21. Pablo Pedraza & Ian Vollbracht, 2023. "General theory of data, artificial intelligence and governance," Palgrave Communications, Palgrave Macmillan, vol. 10(1), pages 1-16, December.
    22. Teddy Mekonnen & Zeky Murra-Anton & Bobak Pakzad-Hurson, 2023. "Persuaded Search," Papers 2303.13409, arXiv.org, revised Oct 2023.
    23. Lang, Ruitian, 2019. "Try before you buy: A theory of dynamic information acquisition," Journal of Economic Theory, Elsevier, vol. 183(C), pages 1057-1093.

  4. Jose Apesteguia & Miguel A. Ballester & Jay Lu, 2017. "Single‐Crossing Random Utility Models," Econometrica, Econometric Society, vol. 85, pages 661-674, March.

    Cited by:

    1. Roy Allen & Pawel Dziewulski & John Rehbeck, 2019. "Revealed Statistical Consumer Theory," University of Western Ontario, Departmental Research Report Series 20195, University of Western Ontario, Department of Economics.
    2. Caliari, Daniele, 2023. "Rationality is not consistency," Discussion Papers, Research Unit: Economics of Change SP II 2023-304, WZB Berlin Social Science Center.
    3. Demirkan, Yusufcan & Kimya, Mert, 2020. "Hazard rate, stochastic choice and consideration sets," Journal of Mathematical Economics, Elsevier, vol. 87(C), pages 142-150.
    4. Andrew Caplin & Mark Dean & John Leahy, 2017. "Rationally Inattentive Behavior: Characterizing and Generalizing Shannon Entropy," NBER Working Papers 23652, National Bureau of Economic Research, Inc.
    5. Christopher Turansick, 2021. "Identification in the Random Utility Model," Papers 2102.05570, arXiv.org, revised May 2022.
    6. Mira Frick & Ryota Iijima & Tomasz Strzalecki, 2017. "Dynamic Random Utility," Cowles Foundation Discussion Papers 2092, Cowles Foundation for Research in Economics, Yale University.
    7. Guo, Liang, 2021. "Contextual deliberation and the choice-valuation preference reversal," Journal of Economic Theory, Elsevier, vol. 195(C).
    8. Duffy, Sean & Gussman, Steven & Smith, John, 2021. "Visual judgments of length in the economics laboratory: Are there brains in stochastic choice?," Journal of Behavioral and Experimental Economics (formerly The Journal of Socio-Economics), Elsevier, vol. 93(C).
    9. Victor H. Aguiar & Maria Jose Boccardi & Nail Kashaev & Jeongbin Kim, 2018. "Random Utility and Limited Consideration," Papers 1812.09619, arXiv.org, revised Jul 2022.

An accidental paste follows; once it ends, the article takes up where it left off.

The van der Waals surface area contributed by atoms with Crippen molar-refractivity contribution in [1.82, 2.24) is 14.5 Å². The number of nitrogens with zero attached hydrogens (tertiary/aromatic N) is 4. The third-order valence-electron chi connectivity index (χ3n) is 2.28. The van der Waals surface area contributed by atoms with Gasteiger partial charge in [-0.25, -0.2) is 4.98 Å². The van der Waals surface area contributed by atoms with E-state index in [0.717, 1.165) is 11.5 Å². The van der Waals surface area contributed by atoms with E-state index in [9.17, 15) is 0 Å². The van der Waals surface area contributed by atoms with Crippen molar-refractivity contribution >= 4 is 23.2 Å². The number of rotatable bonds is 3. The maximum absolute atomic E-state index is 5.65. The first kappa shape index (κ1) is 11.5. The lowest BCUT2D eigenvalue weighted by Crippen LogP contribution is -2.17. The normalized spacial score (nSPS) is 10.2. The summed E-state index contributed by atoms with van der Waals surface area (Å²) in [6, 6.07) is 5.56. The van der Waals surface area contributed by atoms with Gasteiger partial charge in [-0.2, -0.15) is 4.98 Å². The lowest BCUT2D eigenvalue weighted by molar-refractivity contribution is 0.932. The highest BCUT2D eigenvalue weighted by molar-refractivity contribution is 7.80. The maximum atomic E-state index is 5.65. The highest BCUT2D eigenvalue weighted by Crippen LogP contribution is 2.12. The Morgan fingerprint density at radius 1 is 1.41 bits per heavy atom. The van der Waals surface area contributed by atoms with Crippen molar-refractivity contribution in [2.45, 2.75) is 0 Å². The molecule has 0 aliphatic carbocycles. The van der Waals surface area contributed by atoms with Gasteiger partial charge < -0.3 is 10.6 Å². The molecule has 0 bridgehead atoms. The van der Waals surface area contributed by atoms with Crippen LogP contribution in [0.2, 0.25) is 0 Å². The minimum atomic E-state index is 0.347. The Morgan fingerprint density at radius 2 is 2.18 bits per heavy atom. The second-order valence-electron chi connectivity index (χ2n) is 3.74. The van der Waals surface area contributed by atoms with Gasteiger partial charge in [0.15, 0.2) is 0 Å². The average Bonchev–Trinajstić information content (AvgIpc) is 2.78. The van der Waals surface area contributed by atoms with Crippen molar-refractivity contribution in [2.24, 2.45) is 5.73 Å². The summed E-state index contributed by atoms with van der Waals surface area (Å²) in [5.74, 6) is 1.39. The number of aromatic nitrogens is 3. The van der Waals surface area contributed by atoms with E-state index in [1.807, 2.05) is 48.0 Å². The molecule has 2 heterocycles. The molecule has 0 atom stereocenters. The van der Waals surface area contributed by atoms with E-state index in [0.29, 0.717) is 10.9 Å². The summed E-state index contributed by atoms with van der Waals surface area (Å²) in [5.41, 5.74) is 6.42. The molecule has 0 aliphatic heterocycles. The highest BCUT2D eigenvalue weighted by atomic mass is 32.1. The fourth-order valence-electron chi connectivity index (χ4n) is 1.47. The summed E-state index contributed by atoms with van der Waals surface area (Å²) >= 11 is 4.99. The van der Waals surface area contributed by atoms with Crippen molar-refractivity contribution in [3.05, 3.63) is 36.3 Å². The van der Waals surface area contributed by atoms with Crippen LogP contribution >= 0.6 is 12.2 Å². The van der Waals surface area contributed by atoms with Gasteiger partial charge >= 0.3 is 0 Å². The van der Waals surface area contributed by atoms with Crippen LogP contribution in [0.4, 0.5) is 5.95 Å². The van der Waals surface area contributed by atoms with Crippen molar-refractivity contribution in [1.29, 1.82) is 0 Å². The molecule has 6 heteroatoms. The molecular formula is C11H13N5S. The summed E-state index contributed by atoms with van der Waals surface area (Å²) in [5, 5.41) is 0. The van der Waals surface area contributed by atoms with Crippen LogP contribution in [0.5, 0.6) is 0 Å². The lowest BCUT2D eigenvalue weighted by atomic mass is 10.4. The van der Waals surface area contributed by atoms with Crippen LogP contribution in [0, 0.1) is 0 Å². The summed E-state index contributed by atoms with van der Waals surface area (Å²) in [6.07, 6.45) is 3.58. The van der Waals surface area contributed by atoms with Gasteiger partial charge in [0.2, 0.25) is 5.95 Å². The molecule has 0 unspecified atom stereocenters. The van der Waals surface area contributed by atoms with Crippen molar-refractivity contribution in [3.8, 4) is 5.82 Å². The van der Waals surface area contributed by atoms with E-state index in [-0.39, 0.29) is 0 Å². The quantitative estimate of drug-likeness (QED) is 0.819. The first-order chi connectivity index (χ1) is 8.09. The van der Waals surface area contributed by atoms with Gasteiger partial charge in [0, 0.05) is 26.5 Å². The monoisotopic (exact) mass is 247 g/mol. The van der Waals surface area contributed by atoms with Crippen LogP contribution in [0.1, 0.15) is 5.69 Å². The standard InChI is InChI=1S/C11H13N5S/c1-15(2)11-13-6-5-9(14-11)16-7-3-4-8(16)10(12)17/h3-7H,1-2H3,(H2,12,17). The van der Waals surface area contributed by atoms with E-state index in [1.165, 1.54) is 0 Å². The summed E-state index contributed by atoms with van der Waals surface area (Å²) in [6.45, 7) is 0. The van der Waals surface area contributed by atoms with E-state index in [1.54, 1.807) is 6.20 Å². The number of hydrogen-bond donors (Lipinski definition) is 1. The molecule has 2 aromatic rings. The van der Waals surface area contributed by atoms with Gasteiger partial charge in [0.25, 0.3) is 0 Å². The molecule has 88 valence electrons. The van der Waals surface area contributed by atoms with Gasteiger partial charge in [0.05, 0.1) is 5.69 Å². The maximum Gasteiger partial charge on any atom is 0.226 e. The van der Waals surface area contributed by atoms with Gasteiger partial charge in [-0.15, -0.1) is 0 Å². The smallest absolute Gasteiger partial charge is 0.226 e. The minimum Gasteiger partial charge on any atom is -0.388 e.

10. Matheus Costa & Paulo Henrique Ramos & Gil Riella, 2020. "Single-crossing choice correspondences," Social Choice and Welfare, Springer;The Society for Social Choice and Welfare, vol. 54(1), pages 69-86, January.
    11. Carlos Alós-Ferrer & Ernst Fehr & Nick Netzer, 2018. "Time will tell: recovering preferences when choices are noisy," ECON - Working Papers 306, Department of Economics - University of Zurich, revised Jun 2020.
    12. Apesteguia, Jose & Ballester, Miguel A., 2023. "Random utility models with ordered types and domains," Journal of Economic Theory, Elsevier, vol. 211(C).
    13. Levon Barseghyan & Francesca Molinari & Matthew Thirkettle, 2020. "Discrete choice under risk with limited consideration," CeMMAP working papers CWP28/20, Centre for Microdata Methods and Practice, Institute for Fiscal Studies.
    14. Kashaev, Nail & Aguiar, Victor H., 2022. "A random attention and utility model," Journal of Economic Theory, Elsevier, vol. 204(C).
    15. Manzini, Paola & Mariotti, Marco, 2018. "Dual random utility maximisation," Journal of Economic Theory, Elsevier, vol. 177(C), pages 162-182.
    16. Jose Apesteguia & Miguel A. Ballester, 2016. "Stochastic representatitve agent," Economics Working Papers 1536, Department of Economics and Business, Universitat Pompeu Fabra.
    17. Li, Boyao, 2023. "Random utility models with status quo bias," Journal of Mathematical Economics, Elsevier, vol. 105(C).
    18. Piermont, Evan, 2022. "Disentangling strict and weak choice in random expected utility models," Journal of Economic Theory, Elsevier, vol. 202(C).
    19. Duffy, Sean & Smith, John, 2020. "An economist and a psychologist form a line: What can imperfect perception of length tell us about stochastic choice?," MPRA Paper 99417, University Library of Munich, Germany.
    20. Heufer, Jan & van Bruggen, Paul & Yang, Jingni, 2020. "Giving According to Agreement," Other publications TiSEM 19e0d60e-efcb-4e7c-b163-f, Tilburg University, School of Economics and Management.
    21. Yaron Azrieli & John Rehbeck, 2022. "Marginal stochastic choice," Papers 2208.08492, arXiv.org.